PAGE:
For the moment, the LITE seems to be setting its sights high. There is reason to believe that its gamble of permitting the highly respected Amnesty International (AI) to visit Wanni in the north has paid dividends. The AI delegation that visited Wanni and also met with political leaders in Colombo appeared to be impressed by the LTTE’s positive approach to human rights issues.
There is no disputing that the LTTE has a very poor human rights record. It has a long track record of assassination, torture, massacres and suicide bombings, and has earned itself condemnation from human rights organisations in Sri Lanka and worldwide — not to mention the numerous international bans that have been imposed upon it. But now the LTTE appears willing to change itself for the better and to accommodate international human rights standards into its structures of governance.
Any willingness on the part of the LTTE to open itself up to the scrutiny of international human rights watchdogs and to operate within internationally-accepted human rights standards is extremely positive. However, the LTTE will likely soon discover that its good intentions may be irreconcilable with maintaining its monopoly position over power in the north and east. It is much easier to govern a complex, multiethnic society, such as that found in the east, through the gun than through open and active public discourse.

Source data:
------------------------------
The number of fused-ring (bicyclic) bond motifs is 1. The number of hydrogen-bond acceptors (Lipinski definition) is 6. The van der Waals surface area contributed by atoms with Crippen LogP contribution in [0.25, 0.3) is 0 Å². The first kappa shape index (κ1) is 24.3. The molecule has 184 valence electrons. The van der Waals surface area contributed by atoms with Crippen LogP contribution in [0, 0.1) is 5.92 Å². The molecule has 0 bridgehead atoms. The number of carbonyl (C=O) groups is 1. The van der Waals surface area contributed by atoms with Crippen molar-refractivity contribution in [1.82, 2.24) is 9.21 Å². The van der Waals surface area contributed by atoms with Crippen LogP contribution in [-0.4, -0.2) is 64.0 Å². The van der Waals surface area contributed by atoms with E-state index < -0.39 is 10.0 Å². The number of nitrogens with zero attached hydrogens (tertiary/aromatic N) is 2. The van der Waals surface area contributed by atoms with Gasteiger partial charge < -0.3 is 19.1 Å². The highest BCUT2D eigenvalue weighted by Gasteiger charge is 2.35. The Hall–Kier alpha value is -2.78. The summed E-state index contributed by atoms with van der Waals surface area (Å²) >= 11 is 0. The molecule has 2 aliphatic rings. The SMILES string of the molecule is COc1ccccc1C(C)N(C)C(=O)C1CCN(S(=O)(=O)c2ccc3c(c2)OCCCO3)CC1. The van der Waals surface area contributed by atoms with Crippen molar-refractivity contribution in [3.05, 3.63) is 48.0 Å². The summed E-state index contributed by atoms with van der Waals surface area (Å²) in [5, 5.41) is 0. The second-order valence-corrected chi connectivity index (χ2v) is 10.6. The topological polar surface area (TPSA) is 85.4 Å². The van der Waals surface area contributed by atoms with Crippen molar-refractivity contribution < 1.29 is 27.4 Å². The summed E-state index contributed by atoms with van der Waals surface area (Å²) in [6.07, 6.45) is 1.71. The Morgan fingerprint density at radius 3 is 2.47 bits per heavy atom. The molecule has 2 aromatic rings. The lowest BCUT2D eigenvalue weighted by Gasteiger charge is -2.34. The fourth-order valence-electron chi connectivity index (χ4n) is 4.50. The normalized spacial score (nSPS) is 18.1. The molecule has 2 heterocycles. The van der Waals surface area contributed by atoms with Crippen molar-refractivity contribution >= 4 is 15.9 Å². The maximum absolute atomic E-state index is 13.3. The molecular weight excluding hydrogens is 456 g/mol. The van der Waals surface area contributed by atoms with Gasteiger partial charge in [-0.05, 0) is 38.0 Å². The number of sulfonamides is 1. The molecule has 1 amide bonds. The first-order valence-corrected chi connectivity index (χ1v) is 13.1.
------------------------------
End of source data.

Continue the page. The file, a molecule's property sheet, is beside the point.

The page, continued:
When it attempts to expand its regime of law and administration to previously government-controlled parts of the north and east, the LTTE is likely to face countervailing pressures of various kinds. This is especially likely in areas that are inhabited by non-Tamil populations. The temptation to resort to their old practices of coercion and intimidation will loom large in the minds of LTTE cadres on the ground when they are faced with the competing demands of the east’s mixed population.
At the national level, the challenge for Sri Lanka today is to find a suitable structure of governance in which two or more peoples can co-exist, cooperate and be partners within a single state. It is necessary to create a political system that does not permit the unilateral imposition of one group’s wishes on others. Sri Lanka’s experience provides sufficient warning against empowering an ethnic group in a unitary framework over ethnic minorities.
There is a compelling need for a decentralised and plural polity to replace the prevailing constitutional structure. This applies not only at the national level, in Colombo, but also at regional levels, in the north and east. A genuine power-sharing arrangement granting space from the centre, whether Colombo (in the case of Sri Lanka) or Kilinochchi (in the case of the north-east), and distributing power among the regional and ethnic communities, is necessary for Sri Lanka to realise its promise of peace.